2016 INC. 5000 RANK: 4433
HEADQUARTERS: Westlake Village, CA
YEAR FOUNDED: 2009
2015 REVENUE: $17.2 Million
A divorce in 2008 left mother of three Melissa Kieling broke and desperate. What she did have was an idea for a better lunch bag. Now, PackIt, her Westlake Village, California-based company, is taking off.
I invented PackIt as a matter of necessity. I was suddenly a single mom, and I had no career experience to fall back on after a decade of staying home to raise my kids. I watched the bank repossess my car. At times, I had as little as $13 in my checking account.
The idea for the product came from listening to my kids complain that their blueberries got warm and mushy at school, despite using insulated lunchboxes with frozen gel coolers tossed inside them. I thought, What if those gel packs were actually built inside the walls of the lunchboxes and the bags could be stored flat in the freezer? It's stupid silly--one of those things you wonder why no one had done before.
To make the first sample, I cut my shower curtain to use as the liner, then cut ice blanket material and ice packs and pinned them together on my dining room table to form a makeshift cooler bag. Then, I begged my dry cleaner to sew them together for me, because I can't sew.
I became a gel expert, investigating various ingredients of frozen gels. I wanted something eco-friendly and food safe that could hold its form and not squish to one side of a lunch-bag wall. I needed it to be thin enough for the bag to fold flat in the freezer, too. I ordered all kinds of gel samples and ran my own temperature tests to determine which ones stayed the coldest the longest. I finally found a gel that could make a frozen bag actually change the temperature of food, cooling it by 20 degrees.
I showed a couple of friends my prototype, and they put $200,000 behind the idea--enough for me to produce a first-run batch of 5,000 bags at a local factory. Then, I set off for a series of retail trade shows. At my first show in Las Vegas, Target buyers came by, looked at the product, and asked for a meeting.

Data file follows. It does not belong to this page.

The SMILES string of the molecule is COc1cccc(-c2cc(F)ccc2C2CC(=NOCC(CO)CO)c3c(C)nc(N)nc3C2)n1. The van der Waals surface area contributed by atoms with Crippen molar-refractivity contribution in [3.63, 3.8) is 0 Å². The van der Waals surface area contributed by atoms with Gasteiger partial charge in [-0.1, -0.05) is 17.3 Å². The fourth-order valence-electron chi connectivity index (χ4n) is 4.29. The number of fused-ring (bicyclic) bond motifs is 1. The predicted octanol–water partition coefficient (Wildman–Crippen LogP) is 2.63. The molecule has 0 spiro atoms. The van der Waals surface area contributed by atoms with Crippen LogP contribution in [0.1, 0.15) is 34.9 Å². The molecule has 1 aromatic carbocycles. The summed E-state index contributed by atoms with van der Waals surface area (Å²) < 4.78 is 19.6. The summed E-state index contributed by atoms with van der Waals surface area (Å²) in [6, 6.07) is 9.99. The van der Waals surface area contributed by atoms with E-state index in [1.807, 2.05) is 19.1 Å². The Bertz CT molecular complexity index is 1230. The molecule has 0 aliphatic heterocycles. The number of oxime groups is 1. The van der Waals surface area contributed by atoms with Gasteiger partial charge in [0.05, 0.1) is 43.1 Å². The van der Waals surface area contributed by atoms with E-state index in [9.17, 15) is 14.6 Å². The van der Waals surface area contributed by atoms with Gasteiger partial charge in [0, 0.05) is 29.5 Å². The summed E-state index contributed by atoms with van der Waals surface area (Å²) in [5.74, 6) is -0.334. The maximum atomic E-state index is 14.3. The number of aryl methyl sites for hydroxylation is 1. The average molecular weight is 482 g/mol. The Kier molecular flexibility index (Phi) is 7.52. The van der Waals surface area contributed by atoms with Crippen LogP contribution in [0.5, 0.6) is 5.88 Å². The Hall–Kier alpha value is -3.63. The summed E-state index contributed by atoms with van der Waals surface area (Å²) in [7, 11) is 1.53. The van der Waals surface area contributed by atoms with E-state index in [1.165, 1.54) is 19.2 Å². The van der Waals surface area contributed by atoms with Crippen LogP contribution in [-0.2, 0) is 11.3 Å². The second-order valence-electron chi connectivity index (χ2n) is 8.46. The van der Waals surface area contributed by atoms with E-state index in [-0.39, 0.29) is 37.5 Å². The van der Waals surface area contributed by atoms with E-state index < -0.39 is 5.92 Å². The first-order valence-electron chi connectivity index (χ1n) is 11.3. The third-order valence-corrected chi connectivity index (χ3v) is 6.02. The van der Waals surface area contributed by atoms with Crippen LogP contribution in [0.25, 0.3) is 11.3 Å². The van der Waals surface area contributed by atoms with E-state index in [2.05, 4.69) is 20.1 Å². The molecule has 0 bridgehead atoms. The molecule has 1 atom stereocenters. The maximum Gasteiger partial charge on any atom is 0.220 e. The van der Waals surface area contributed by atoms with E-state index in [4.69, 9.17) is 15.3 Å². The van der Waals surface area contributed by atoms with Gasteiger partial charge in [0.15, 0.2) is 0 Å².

It was a huge deal to me, but in preparing for the meeting, I felt out of my league. I had never given a sales presentation in my life, and I felt funny putting CEO on my business card. I decided to go with the title Founder/Mom, explaining that I was just a mom who saw an unmet need.
They thought the concept was great, but they were not convinced the consumer would understand how PackIt worked or why it was so different than any other bag. We needed to educate the consumer.
I came home encouraged yet paralyzed with fear about everything that needed to be done: the manufacturing, securing financing, production, marketing. Some mornings, I could not even walk past my computer without getting an ache in my stomach. I had no experience in any of this and needed to keep learning in order to check items off the list.
A few months later, I managed to raise $2 million from a group of private investors and get an introduction to a person in the direct-response industry who helped us create an infomercial. On camera, we could tell our story and demonstrate the innovation behind PackIt. I decided it was go big or go home.
The bet on the infomercial paid off, big time. Our annual sales went from $150,000 to $6 million from 2010 to 2011. That traction helped us get distribution in stores such as Target, Walmart, and Bed Bath & Beyond.
Today, I am still awed by our growth: We're projecting $16 million in sales this year. But in a way, I always knew this idea would work. It just made sense--a cooler that actually cooled. Plus, my idea had to work, because I had no fallback plan. It was a matter of survival.
As told to Inc. contributing writer Jennifer Alsever.